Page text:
Photo of Bishop William Henry Benade and John Pitcairn in Jerusalem (1878)

jerusalem4A “magic lantern” slide of Bishop William Henry Benade and John Pitcairn camping near the Jaffa Gate in Jerusalem was recently discovered in the Academy of the New Church Archives, Swedenborg Library, Bryn Athyn, PA. The slide, which dates to around 1910, is labeled “Bishop Benade and Mr. John Pitcairn Outside the Walls of Jerusalem.” The location of the original print (which dates to 1878) is unknown.

In 1877 Benade and Pitcairn undertook an extended tour of Europe, Egypt and the Holy Land. Their intended purpose was to spread New Church ideas across Europe, and to see for themselves the land of the Bible. However, they would return home with something unexpected—more than 1000 artifacts from the ancient world, the beginning of a museum for the Academy of the New Church.

Toward the end of their stay in Egypt, Pitcairn’s diary records the purchase of ancient Egyptian antiquities, mostly bronze statuettes of gods and goddesses. They also purchased classical pottery and lamps as they traveled on to the Holy Land, the island of Cyprus, and Greece. In Italy they bought the personal collection of an Egyptologist who worked at the Egyptian Museum in Turin. The collection features bronzes of many of the gods and goddesses of ancient Egypt, and also a wide variety of magical amulets—more than 1000 pieces in all. Benade wrote home that he intended to use these objects for teaching Egyptian mythology at the Academy:

“When John and I return, we hope to bring with us a fine collection of Egyptian antiquities which I found in Turin, and which John has generously purchased. These things will make the beginning of a Museum for the Academy. I hope that all our friends will bear in mind that we shall need a Museum…” (Rome, December 4, 1878)

Thanks to John Pitcairn’s travel diary, now in the Academy of the New Church Archives, we know exactly when the photograph in Jerusalem was taken—April 20th, 1878. Here are some relevant passages from the diary that give context to the photo:

Tuesday, April 16, 1878: “Crossed the hills, having several fine views toward Jaffa…The country is quite hilly and we passed a number of picturesque villages, before arriving at Jerusalem. Encamped in a field near the Jaffa gate, between 3 and 4 o’c in the afternoon. Purchased some Olive wood work. having rain tonight. High wind during the night necessitating a close watch to prevent the tent from upsetting, as the rain and wind loosened the stakes.”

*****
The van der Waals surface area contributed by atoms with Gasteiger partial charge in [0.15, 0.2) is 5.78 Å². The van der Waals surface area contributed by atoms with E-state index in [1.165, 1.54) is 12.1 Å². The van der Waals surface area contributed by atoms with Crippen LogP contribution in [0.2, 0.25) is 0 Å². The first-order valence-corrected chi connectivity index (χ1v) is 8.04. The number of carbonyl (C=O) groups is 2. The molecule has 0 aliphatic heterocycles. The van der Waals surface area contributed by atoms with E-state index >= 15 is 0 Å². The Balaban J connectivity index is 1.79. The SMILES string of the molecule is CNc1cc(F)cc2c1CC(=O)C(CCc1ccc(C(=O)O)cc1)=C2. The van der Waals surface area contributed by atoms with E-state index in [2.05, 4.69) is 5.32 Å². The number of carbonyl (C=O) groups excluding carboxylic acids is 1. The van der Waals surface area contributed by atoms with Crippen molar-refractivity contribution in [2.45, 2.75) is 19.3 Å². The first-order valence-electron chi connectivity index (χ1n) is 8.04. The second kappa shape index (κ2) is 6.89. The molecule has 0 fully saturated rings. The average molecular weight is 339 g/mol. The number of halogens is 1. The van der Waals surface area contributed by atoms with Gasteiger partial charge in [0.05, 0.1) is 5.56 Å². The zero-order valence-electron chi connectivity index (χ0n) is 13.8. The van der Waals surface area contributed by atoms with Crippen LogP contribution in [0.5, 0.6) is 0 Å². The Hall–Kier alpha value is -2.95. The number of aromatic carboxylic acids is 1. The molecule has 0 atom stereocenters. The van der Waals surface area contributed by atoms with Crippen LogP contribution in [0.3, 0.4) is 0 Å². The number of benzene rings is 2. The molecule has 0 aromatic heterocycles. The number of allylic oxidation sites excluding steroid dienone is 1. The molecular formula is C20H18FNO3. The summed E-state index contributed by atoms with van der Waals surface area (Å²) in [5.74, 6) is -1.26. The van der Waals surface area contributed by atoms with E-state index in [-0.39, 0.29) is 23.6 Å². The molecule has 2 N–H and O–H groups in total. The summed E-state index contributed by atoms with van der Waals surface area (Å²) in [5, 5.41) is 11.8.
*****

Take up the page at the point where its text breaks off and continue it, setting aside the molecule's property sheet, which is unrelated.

Saturday, April 20th, 1878: “This mng. had Photo. view of our tents taken.”

Sunday, April 21, 1878: “After leaving the hospital we took a walk from the Jaffa Gate through the old portion of the City Copt, Christian and Damascus Streets, out of the Damascus Gate and around the wall to our tent.”

The April 21st entry seems to confirm the text written on the lantern slide itself, i.e. “Bishop Benade and Mr. John Pitcairn Outside the Walls of Jerusalem.” Apparently a portion of one of the walls is visible in the background of the photo. (The walls of Jerusalem are about 12 miles long.)

Why would the Academy of the New Church’s library have a magic lantern slide of the Jerusalem photo? This example is part of a collection of slides used by the Academy in the early part of the 20th century. Magic lantern shows were common in New Church gatherings, especially in connection with Christmas and Founder’s Day celebrations. A detailed account of one such show appeared in the March, 1911 issue of New Church Life, as part of a report about Founder’s Day:

“‘Of the twelve men [who signed the Academy’s charter] then present [in 1876], two are still with us, while ten have been gathered to their brethren in the New Heaven. We shall now have the pleasure of seeing once more these patriarchs of the Academy.’ At this point the lights were turned out and magic lantern pictures were thrown on the screen in the following order:

1. The Academy Coat of Arms.
2. Father Benade.
3. John Pitcairn.
4. Walter C. Childs.
5. Franklin Ballou.
6. James Park Stuart.
7. Nathan Clark Burnham.
8. John Randolph Hibbard.
9. Rudolph L. Tafel.
10. Louis H. Tafel.
11. David McCandless.
12. F. E. Boericke, M. D.
13. William F. Pendleton.
14. The School Buildings at Bryn Athyn.

The exhibition of the portraits was accompanied with biographical remarks, affectionate, serious and otherwise, by the Toastmaster and Mr. Childs, and interspersed with songs of a more or less personal nature.’” (p. 190)

Further reading about Benade and Pitcairn’s trip to Europe, Egypt and the Holy Land:

Richard R. Gladish, Bishop William Henry Benade: Founder and Reformer (Bryn Athyn, Pennsylvania: The Academy of the New Church, 1984), 243-294.

Richard R. Gladish, John Pitcairn: Uncommon Entrepreneur (Bryn Athyn, Pennsylvania: The Academy of the New Church, 1989), 141-174.

August 23, 2006 | Posted by: Ed Gyllenhaal in New Church History Fun Fact